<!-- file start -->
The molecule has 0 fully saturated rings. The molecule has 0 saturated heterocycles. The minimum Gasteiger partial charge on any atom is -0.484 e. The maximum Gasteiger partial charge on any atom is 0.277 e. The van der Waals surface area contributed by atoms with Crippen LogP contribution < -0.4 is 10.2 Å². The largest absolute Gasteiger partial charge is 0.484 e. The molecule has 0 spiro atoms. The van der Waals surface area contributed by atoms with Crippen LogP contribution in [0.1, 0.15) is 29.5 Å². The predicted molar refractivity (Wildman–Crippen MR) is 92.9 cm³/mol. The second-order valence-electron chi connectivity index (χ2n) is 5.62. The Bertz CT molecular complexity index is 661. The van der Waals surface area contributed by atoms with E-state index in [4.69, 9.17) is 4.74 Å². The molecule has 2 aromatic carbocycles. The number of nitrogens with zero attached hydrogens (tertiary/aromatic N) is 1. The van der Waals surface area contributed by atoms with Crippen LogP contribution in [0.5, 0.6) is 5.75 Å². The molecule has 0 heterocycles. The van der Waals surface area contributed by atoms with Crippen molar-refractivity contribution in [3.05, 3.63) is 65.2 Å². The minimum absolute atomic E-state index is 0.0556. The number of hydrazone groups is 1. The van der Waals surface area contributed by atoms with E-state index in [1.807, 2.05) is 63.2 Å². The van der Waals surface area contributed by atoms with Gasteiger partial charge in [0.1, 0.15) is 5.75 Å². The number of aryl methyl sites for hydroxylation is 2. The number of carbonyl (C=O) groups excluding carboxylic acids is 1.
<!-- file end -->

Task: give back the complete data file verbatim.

The molecule has 0 fully saturated rings. The molecule has 0 saturated heterocycles. The minimum Gasteiger partial charge on any atom is -0.484 e. The maximum Gasteiger partial charge on any atom is 0.277 e. The van der Waals surface area contributed by atoms with Crippen LogP contribution < -0.4 is 10.2 Å². The largest absolute Gasteiger partial charge is 0.484 e. The molecule has 0 spiro atoms. The van der Waals surface area contributed by atoms with Crippen LogP contribution in [0.1, 0.15) is 29.5 Å². The predicted molar refractivity (Wildman–Crippen MR) is 92.9 cm³/mol. The second-order valence-electron chi connectivity index (χ2n) is 5.62. The Bertz CT molecular complexity index is 661. The van der Waals surface area contributed by atoms with E-state index in [4.69, 9.17) is 4.74 Å². The molecule has 2 aromatic carbocycles. The number of nitrogens with zero attached hydrogens (tertiary/aromatic N) is 1. The van der Waals surface area contributed by atoms with Crippen LogP contribution in [0.5, 0.6) is 5.75 Å². The molecule has 0 heterocycles. The van der Waals surface area contributed by atoms with Crippen molar-refractivity contribution in [3.05, 3.63) is 65.2 Å². The minimum absolute atomic E-state index is 0.0556. The number of hydrazone groups is 1. The van der Waals surface area contributed by atoms with E-state index in [1.807, 2.05) is 63.2 Å². The van der Waals surface area contributed by atoms with Gasteiger partial charge in [0.1, 0.15) is 5.75 Å². The number of aryl methyl sites for hydroxylation is 2. The number of carbonyl (C=O) groups excluding carboxylic acids is 1.